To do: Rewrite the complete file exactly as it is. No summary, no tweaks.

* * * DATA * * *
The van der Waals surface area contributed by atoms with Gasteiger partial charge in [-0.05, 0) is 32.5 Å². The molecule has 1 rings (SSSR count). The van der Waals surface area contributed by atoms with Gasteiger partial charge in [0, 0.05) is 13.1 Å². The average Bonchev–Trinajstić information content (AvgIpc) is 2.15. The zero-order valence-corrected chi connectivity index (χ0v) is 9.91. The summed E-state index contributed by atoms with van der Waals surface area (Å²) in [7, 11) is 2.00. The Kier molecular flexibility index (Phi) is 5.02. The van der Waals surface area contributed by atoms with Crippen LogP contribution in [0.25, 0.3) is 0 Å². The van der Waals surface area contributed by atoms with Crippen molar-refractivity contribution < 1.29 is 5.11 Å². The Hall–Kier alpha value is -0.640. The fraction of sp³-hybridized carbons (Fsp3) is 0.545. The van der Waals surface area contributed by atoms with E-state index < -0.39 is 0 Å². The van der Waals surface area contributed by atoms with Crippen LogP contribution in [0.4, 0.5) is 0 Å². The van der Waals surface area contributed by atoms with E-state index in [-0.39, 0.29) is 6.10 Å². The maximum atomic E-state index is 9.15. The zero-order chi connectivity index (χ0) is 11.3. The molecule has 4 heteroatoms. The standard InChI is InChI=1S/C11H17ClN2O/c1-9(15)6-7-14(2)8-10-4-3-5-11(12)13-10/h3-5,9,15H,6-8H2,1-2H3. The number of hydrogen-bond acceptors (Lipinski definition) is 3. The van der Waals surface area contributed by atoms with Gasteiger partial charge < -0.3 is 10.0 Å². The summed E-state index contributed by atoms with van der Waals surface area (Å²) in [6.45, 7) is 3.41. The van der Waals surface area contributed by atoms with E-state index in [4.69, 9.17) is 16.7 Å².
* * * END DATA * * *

The van der Waals surface area contributed by atoms with Gasteiger partial charge in [-0.05, 0) is 32.5 Å². The molecule has 1 rings (SSSR count). The van der Waals surface area contributed by atoms with Gasteiger partial charge in [0, 0.05) is 13.1 Å². The average Bonchev–Trinajstić information content (AvgIpc) is 2.15. The zero-order valence-corrected chi connectivity index (χ0v) is 9.91. The summed E-state index contributed by atoms with van der Waals surface area (Å²) in [7, 11) is 2.00. The Kier molecular flexibility index (Phi) is 5.02. The van der Waals surface area contributed by atoms with Crippen LogP contribution in [0.25, 0.3) is 0 Å². The van der Waals surface area contributed by atoms with Crippen molar-refractivity contribution < 1.29 is 5.11 Å². The Hall–Kier alpha value is -0.640. The fraction of sp³-hybridized carbons (Fsp3) is 0.545. The van der Waals surface area contributed by atoms with E-state index < -0.39 is 0 Å². The van der Waals surface area contributed by atoms with Crippen LogP contribution in [0.4, 0.5) is 0 Å². The van der Waals surface area contributed by atoms with E-state index in [-0.39, 0.29) is 6.10 Å². The maximum atomic E-state index is 9.15. The zero-order chi connectivity index (χ0) is 11.3. The molecule has 4 heteroatoms. The standard InChI is InChI=1S/C11H17ClN2O/c1-9(15)6-7-14(2)8-10-4-3-5-11(12)13-10/h3-5,9,15H,6-8H2,1-2H3. The number of hydrogen-bond acceptors (Lipinski definition) is 3. The van der Waals surface area contributed by atoms with Gasteiger partial charge < -0.3 is 10.0 Å². The summed E-state index contributed by atoms with van der Waals surface area (Å²) in [6.45, 7) is 3.41. The van der Waals surface area contributed by atoms with E-state index in [4.69, 9.17) is 16.7 Å².